Metalcraft Offers Lower-Cost, Longer-Range On-Metal Tags

The company reports that its Universal MC adhesive tags offer a variety of options, including printable-onsite or pre-printed tags that can be ruggedized and offer a read range of 7 or 15 feet, at about 40 percent of the cost of similar on-metal tags on the market.
Published: September 9, 2019

To provide its customers with less expensive RFID options for tracking metal products at a long read range, Metalcraft has released a new tag as part of its Universal family of tags, known as the Universal MC. The tag comes in three versions—the Standard, Plus and Pro models—that are bundled with additional features. The new tag is intended to bring RFID functionality to businesses, such as original equipment manufacturers (OEMs) and logistics companies, seeking to track work-in-progress (WIP) or inventory levels but requiring tags that fit small form-factor, metal components or products.

“Universal MC is primarily an on-metal RFID tag designed to fit a wide variety of applications,” says Austin Elling, Metalcraft’s marketing director and inside sales lead. “It’s unique in that in it is has three different versions,” he adds, in order to offer variety in solutions. The goal is to provide enough choices in RFID tags that a company can find one suited for its application and, in that way, only pay for features that it truly needs. All three Universal MC tags come with a built-in NXP UCODE 8 IC, which enabled Metalcraft to build relatively long read ranges into small form-factor tags.

Metalcraft’s Austin Elling

The MC Pro is the first of three tags being released this fall. All three tags measure 2 inches wide by 1 inch high and are designed to be printed onsite. However, the Pro offers some other advantages, the company reports, in that it can come onsite-printable or pre-printed, depending on the requirements of a particular user.

While a 7-foot read range is typical for on-metal tags, Elling says, the Pro more than doubles that range at about 15 feet, which makes it a good choice for companies tracking goods in a warehouse setting or for any on-metal application that requires a small tag and greater read distances. In fact, he notes, as businesses are building increasingly larger warehouses or distribution centers, a longer read range is often necessary to track goods that dwell or travel through wide areas, or that are stacked many feet above the level of an RFID reader being carried by a worker or mounted on a forklift. The tag comes with a thick layer of acrylic adhesive and foam backing, so as to prevent RF interference when metal items are being tracked.

Slated for release later in September, the MC Standard tag provides onsite printing only and is designed to be flexible but not as rugged as the Pro. It is the lowest-cost product in the MC series, Elling notes, at about 40 percent of the price of competitors’ on-metal RFID tags. He declines to provide specific prices, but says keeping costs down was among the primary objectives of the product designs.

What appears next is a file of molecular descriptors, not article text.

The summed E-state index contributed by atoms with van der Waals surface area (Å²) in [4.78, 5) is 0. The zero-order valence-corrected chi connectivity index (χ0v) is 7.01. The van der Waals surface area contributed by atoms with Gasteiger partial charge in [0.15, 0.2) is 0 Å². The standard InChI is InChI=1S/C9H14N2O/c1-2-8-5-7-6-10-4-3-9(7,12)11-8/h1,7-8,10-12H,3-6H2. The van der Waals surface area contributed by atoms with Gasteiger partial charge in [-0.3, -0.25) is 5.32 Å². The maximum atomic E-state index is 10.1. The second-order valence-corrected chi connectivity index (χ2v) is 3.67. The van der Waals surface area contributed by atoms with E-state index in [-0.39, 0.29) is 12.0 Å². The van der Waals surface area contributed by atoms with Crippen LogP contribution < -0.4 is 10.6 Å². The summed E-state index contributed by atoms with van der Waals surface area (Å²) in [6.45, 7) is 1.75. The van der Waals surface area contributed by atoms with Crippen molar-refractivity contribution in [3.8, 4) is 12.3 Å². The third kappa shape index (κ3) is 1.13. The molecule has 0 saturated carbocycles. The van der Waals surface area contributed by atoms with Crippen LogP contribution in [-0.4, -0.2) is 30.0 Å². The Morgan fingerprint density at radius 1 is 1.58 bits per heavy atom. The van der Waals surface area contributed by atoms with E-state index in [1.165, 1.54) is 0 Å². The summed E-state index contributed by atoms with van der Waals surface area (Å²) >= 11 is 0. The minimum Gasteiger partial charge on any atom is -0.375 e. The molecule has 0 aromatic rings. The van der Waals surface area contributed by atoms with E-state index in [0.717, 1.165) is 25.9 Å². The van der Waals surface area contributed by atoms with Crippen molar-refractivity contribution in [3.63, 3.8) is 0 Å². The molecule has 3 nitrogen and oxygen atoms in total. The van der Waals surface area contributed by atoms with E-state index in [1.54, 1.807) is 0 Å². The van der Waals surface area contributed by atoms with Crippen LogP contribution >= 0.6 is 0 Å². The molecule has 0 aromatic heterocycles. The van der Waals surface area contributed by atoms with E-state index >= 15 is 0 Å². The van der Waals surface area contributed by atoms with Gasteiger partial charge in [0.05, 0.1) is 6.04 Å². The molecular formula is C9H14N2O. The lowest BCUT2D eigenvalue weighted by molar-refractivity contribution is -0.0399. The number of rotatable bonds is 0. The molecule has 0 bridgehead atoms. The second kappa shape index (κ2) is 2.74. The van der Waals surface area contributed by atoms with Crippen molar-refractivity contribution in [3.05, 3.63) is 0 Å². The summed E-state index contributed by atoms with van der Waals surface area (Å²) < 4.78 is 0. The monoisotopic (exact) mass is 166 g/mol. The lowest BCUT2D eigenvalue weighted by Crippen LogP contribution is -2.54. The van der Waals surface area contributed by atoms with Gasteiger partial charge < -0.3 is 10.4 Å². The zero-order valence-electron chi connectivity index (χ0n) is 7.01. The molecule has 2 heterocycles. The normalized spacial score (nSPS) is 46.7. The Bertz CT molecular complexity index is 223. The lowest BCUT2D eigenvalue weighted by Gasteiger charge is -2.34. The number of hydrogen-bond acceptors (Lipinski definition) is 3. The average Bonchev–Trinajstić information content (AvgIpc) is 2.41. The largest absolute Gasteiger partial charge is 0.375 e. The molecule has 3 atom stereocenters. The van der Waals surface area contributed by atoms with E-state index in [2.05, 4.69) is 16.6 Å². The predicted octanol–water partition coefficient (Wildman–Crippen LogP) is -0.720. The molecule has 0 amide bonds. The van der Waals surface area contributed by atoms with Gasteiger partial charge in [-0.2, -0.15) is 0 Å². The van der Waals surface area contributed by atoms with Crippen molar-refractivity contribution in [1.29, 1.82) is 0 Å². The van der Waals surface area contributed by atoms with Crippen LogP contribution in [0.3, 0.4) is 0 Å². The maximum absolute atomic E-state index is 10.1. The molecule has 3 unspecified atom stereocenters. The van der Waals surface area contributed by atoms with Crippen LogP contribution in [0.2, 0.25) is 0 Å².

The Standard tag offers a read range of up to 7 feet on metal and comes blank for thermal transfer printing and encoding on a company’s site. The general-purpose adhesive is 1 millimeter (0.04 inch) thick and is designed for use by OEMs that want to tag products or components onsite, as they are manufactured, for WIP or inventory management. Because the tags can be printed onsite, such companies can also print a barcode and other visual information if they are using multiple forms of identification (for instance, the barcode could be scanned at a warehouse, or by a company’s customer if it is not using RFID readers).

The Plus is the mid-level option for the three tags. It offers a read range of up to 7 feet on metal, but with a stronger adhesive than the Standard: 2 millimeters (0.08 inch) thick. The tag has an IP86 rating to operate in a ruggedized environment, and it can be received blank for thermal transfer printing and encoding, or already printed and encoded by Metalcraft. The cost is between that of the standard and the Pro.

The MC family of tags is geared to operate on metal but can operate across all surfaces, the company reports. Metalcraft was one of the first companies to offer flexible, adhesive on-metal RFID tags, Elling says. It started with the Universal Asset model, then introduced the Mini with a smaller footprint, and then the Micro. Throughout the past few years, he adds, as new products have been released, “We’ve been meeting the demands for customers for a tag that can be applied to small items. We heard those comments and understand the challenges they face, so we went back to the drawing board for an on-metal tag that was more economical.”

The UCODE 8 chip, as well as in-house design by Metalcraft engineers, led to the MC series’ development, the company reports. All three versions of the new tag measure 2 inch by 1 inches, though the firm plans to provide additional sizes in the future. The 2- by 1-inch form factor works well with standard RFID tag printers, Elling notes.

The Universal MC passive UHF tags, as well as all other Metalcraft RFID tags, are ISO-certified and meet the DFARS standards. DFARS compliance ensures that the data management for the RFID tags meets cybersecurity regulations—a feature required by numerous government entities. That means suppliers of government agencies, as well as the agencies themselves, can employ the Universal MC tags and remain in compliance.

The Pro has already been piloted by several companies and is now in commercial production. Metalcraft is currently accepting pre-orders for the MC Standard and Plus models. “Our tiered approach is something we think will be very beneficial for our customers,” Elling states, since it offers a variety of choices depending on requirements and can be upgraded as needs change.